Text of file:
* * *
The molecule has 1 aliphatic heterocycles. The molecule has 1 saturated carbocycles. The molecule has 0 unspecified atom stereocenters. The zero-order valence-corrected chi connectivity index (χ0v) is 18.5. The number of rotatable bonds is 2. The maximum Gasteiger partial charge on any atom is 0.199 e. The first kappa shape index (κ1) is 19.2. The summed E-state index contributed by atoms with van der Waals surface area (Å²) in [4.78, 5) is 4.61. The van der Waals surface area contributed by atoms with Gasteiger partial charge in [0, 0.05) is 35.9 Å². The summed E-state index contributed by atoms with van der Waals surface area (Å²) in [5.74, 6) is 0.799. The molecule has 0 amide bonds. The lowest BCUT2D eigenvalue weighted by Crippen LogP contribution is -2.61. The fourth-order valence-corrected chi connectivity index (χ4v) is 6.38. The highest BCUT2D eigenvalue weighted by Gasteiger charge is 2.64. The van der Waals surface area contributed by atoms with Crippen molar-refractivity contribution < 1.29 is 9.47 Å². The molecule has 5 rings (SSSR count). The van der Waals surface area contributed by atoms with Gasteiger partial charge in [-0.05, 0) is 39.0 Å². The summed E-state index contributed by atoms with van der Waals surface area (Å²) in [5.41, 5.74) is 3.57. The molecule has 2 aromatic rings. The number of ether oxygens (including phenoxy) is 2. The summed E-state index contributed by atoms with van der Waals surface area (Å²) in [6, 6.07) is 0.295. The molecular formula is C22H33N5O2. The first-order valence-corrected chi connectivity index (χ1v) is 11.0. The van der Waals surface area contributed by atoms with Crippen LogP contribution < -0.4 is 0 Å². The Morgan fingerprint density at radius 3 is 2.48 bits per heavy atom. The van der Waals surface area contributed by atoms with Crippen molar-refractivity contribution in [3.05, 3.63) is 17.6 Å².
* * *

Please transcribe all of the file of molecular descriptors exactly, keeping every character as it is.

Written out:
The molecule has 1 aliphatic heterocycles. The molecule has 1 saturated carbocycles. The molecule has 0 unspecified atom stereocenters. The zero-order valence-corrected chi connectivity index (χ0v) is 18.5. The number of rotatable bonds is 2. The maximum Gasteiger partial charge on any atom is 0.199 e. The first kappa shape index (κ1) is 19.2. The summed E-state index contributed by atoms with van der Waals surface area (Å²) in [4.78, 5) is 4.61. The van der Waals surface area contributed by atoms with Gasteiger partial charge in [0, 0.05) is 35.9 Å². The summed E-state index contributed by atoms with van der Waals surface area (Å²) in [5.74, 6) is 0.799. The molecule has 0 amide bonds. The lowest BCUT2D eigenvalue weighted by Crippen LogP contribution is -2.61. The fourth-order valence-corrected chi connectivity index (χ4v) is 6.38. The highest BCUT2D eigenvalue weighted by Gasteiger charge is 2.64. The van der Waals surface area contributed by atoms with Crippen molar-refractivity contribution < 1.29 is 9.47 Å². The molecule has 5 rings (SSSR count). The van der Waals surface area contributed by atoms with Gasteiger partial charge in [-0.05, 0) is 39.0 Å². The summed E-state index contributed by atoms with van der Waals surface area (Å²) in [5.41, 5.74) is 3.57. The molecule has 2 aromatic rings. The number of ether oxygens (including phenoxy) is 2. The summed E-state index contributed by atoms with van der Waals surface area (Å²) in [6, 6.07) is 0.295. The molecular formula is C22H33N5O2. The first-order valence-corrected chi connectivity index (χ1v) is 11.0. The van der Waals surface area contributed by atoms with Crippen LogP contribution < -0.4 is 0 Å². The Morgan fingerprint density at radius 3 is 2.48 bits per heavy atom. The van der Waals surface area contributed by atoms with Crippen molar-refractivity contribution in [3.05, 3.63) is 17.6 Å².